Sunday History Photo / SA

Submitted: Sunday, Jul 31, 2016 at 11:05
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George McEwin born 29 January 1815 was a gardener and orchardist in the early days of South Australia remembered today as the founder of Glen Ewin jams and preserves.
McEwin was born in Scotland, and worked in the gardens of the Duke of Buccleugh at Drumlanrig Castle in Scotland, then in the Liverpool nurseries of M. Skirving. He married Jessie Kennedy (12 July 1810 – 21 September 1884) in Liverpool in 1839.

They emigrated to South Australia from Liverpool on the Delhi captained by Samuel Herbert, arriving in Port Adelaide on 20 December 1839. He worked as head gardener for George Stevenson, and planted what may have been South Australia's first vines at North Adelaide in 1837. Stevenson was private secretary to Governor Hindmarsh, arriving on HMS Buffalo at Holdfast Bay on 28 December 1836.

He visited Sydney and collected a large number of fruit trees and vines, which he planted on Stevenson's extensive property between Melbourne and Finniss streets, and which thrived under his care. He planted a small plot with wheat; arguably the first in South Australia, though Charles George Everard and Donald McLean are at least as plausible.
In 1843 he purchased land near Houghton which he named "Glen Ewin", where he planted extensive orchards and settled in 1844. He worked for George A. Anstey (1815–1895, for whom Ansteys Hill is named) establishing the garden and orchards of his Highercombe Estate, now part of Tea Tree Gully. From 1850 he and apple grower William Dunn worked for Anstey setting up the orchard and gardens for his nearby Paracombe Estate.
Around 1863 founded a jam factory, which he operated with his son Robert McEwin, to make use of excess fruit.



At the height of their business they employed over 100 people and purchased much of the fruit in the region. Besides the Glen Ewin brand, their jam was also marketed as Kingurli, Viking, Anchor, Arab and Far West. In December 1962 Sir Thomas Playford unveiled a plaque commemorating 100 years of jam making at Glen Ewin. The business failed in the late 1980s; the factory closed in 1988, and the property deteriorated considerably. The Glen Ewin name was revived in the 1990s for a range of jams made by Henry Jones IXL, which was bought by SPC Ardmona in 2004 but none of these products was made at Houghton.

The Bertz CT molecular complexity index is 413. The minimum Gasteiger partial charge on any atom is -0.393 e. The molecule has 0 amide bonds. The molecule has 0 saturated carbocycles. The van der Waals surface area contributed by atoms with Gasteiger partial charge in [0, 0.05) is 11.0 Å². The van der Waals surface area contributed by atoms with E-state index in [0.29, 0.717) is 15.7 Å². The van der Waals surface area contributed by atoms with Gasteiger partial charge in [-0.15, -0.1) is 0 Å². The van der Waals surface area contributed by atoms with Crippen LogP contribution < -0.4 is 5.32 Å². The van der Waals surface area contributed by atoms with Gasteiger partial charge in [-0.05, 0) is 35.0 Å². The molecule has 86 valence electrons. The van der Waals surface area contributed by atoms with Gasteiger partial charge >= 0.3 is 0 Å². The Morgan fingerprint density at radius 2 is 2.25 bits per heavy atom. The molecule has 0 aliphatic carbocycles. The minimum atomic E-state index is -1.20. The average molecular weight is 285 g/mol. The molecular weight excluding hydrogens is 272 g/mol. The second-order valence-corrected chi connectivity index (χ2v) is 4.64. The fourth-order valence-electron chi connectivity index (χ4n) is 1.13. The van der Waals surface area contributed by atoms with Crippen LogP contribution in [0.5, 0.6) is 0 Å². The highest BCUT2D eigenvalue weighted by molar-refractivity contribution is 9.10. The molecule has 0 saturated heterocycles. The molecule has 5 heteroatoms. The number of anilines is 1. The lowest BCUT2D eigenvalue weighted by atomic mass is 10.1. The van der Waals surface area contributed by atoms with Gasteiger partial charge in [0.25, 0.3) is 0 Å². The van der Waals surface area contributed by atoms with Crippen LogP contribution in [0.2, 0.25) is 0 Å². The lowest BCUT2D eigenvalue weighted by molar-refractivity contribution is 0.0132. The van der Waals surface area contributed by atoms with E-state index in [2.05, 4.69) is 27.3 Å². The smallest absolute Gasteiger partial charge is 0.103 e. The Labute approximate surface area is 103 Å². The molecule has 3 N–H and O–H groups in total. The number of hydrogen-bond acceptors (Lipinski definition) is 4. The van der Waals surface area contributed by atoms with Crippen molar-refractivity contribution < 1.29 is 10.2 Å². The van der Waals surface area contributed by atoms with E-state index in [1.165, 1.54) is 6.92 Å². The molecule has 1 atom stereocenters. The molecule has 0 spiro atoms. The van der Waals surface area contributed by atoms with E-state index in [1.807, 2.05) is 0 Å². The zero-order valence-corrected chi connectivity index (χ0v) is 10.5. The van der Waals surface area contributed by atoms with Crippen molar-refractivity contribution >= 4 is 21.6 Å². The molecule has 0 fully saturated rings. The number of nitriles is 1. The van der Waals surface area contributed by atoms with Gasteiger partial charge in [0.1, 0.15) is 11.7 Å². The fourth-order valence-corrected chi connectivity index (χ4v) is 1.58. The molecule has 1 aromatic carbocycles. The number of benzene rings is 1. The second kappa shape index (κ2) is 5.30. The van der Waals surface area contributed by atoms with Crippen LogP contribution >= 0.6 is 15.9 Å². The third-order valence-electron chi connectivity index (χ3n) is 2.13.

He was for many years connected with the Agricultural and Horticultural Society, and its President in 1862. He regularly attended the Houghton Congregational Church and was for twenty eight years a personal friend of its pastor, the Rev. W. J. Webster.


He was appointed a Justice of the Peace, He acted as Returning Officer for the district of Gumeracha, He was a member of the Central Road Board, And he was a member of the Forest Board, In 1843 he published by subscription the South Australian Vigneron and Gardeners' Manual which passed through several editions. He contributed a monthly "Farmers', Gardener and Vignerons' Calendar" for the Advertiser. He frequently commented in the press on the culture of various trees and plants and other subjects. In 1881 he took a journey up the River Murray and wrote a report of his trip for the South Australian Register. In 1884 he visited Port Lincoln and wrote an article for the Register. For some years he was in poor health, and prior to his death he was confined to his room for two months, suffering from a heart condition, but his death on 8 August 1885 was somewhat sudden and unexpected.
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Reply By: Member - Peter (1) - Sunday, Jul 31, 2016 at 13:32

Sunday, Jul 31, 2016 at 13:32
G'day Doug,

Gee, you are bringing back memories now. I remember being brought up on Glen Ewin jams and sauces way back when I was a young tacker, running around Tarcoola and Cook in the '40s, barefooted and just in a pair of shorts. If I was good, Mum would treat me with a slab of homemade bread, spread thickly with Glen Ewin Apricot jam and a thick slab of cheese, yum, yum. I especially remember the Apricot jam, it was the best you could get in my opinion, it had lumps of real apricot in it.

Thanks for the memories Doug and keep up the good work.

Peter Bailey.
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Follow Up By: Life Member-Doug T NSW - Sunday, Jul 31, 2016 at 15:05

Sunday, Jul 31, 2016 at 15:05
G'day Peter, yep I too was bought up on the Jam, I was born in Adelaide, gee that seems so far away now in time, but yes the Apricot Jam was also my favorite, on Toast eh..yummy . the Fig Jam was good too. damn it I also miss the Chapmans Fritz,
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Follow Up By: Pete Jackman (SA) - Sunday, Jul 31, 2016 at 15:36